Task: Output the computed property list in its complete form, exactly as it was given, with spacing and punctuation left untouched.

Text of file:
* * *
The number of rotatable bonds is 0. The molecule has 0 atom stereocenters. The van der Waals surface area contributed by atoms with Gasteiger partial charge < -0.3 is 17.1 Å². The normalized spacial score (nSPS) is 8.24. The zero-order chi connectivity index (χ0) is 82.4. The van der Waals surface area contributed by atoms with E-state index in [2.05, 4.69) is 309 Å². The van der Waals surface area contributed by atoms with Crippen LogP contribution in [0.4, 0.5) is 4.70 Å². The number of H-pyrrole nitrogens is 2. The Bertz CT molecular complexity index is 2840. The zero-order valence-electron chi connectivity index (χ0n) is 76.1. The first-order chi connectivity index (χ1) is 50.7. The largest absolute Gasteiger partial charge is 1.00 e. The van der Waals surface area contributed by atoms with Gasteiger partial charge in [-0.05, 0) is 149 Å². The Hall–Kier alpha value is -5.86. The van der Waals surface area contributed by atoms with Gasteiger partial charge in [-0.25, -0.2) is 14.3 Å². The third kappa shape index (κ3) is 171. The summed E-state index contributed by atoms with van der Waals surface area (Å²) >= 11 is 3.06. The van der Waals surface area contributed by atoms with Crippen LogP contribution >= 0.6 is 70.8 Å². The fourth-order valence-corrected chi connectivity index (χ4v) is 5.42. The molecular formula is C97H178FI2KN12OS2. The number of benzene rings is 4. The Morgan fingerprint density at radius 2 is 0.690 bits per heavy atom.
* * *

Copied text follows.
The number of rotatable bonds is 0. The molecule has 0 atom stereocenters. The van der Waals surface area contributed by atoms with Gasteiger partial charge < -0.3 is 17.1 Å². The normalized spacial score (nSPS) is 8.24. The zero-order chi connectivity index (χ0) is 82.4. The van der Waals surface area contributed by atoms with E-state index in [2.05, 4.69) is 309 Å². The van der Waals surface area contributed by atoms with Crippen LogP contribution in [0.4, 0.5) is 4.70 Å². The number of H-pyrrole nitrogens is 2. The Bertz CT molecular complexity index is 2840. The zero-order valence-electron chi connectivity index (χ0n) is 76.1. The first-order chi connectivity index (χ1) is 50.7. The largest absolute Gasteiger partial charge is 1.00 e. The van der Waals surface area contributed by atoms with Gasteiger partial charge in [-0.05, 0) is 149 Å². The Hall–Kier alpha value is -5.86. The van der Waals surface area contributed by atoms with Gasteiger partial charge in [-0.25, -0.2) is 14.3 Å². The third kappa shape index (κ3) is 171. The summed E-state index contributed by atoms with van der Waals surface area (Å²) >= 11 is 3.06. The van der Waals surface area contributed by atoms with Crippen LogP contribution >= 0.6 is 70.8 Å². The fourth-order valence-corrected chi connectivity index (χ4v) is 5.42. The molecular formula is C97H178FI2KN12OS2. The number of benzene rings is 4. The Morgan fingerprint density at radius 2 is 0.690 bits per heavy atom.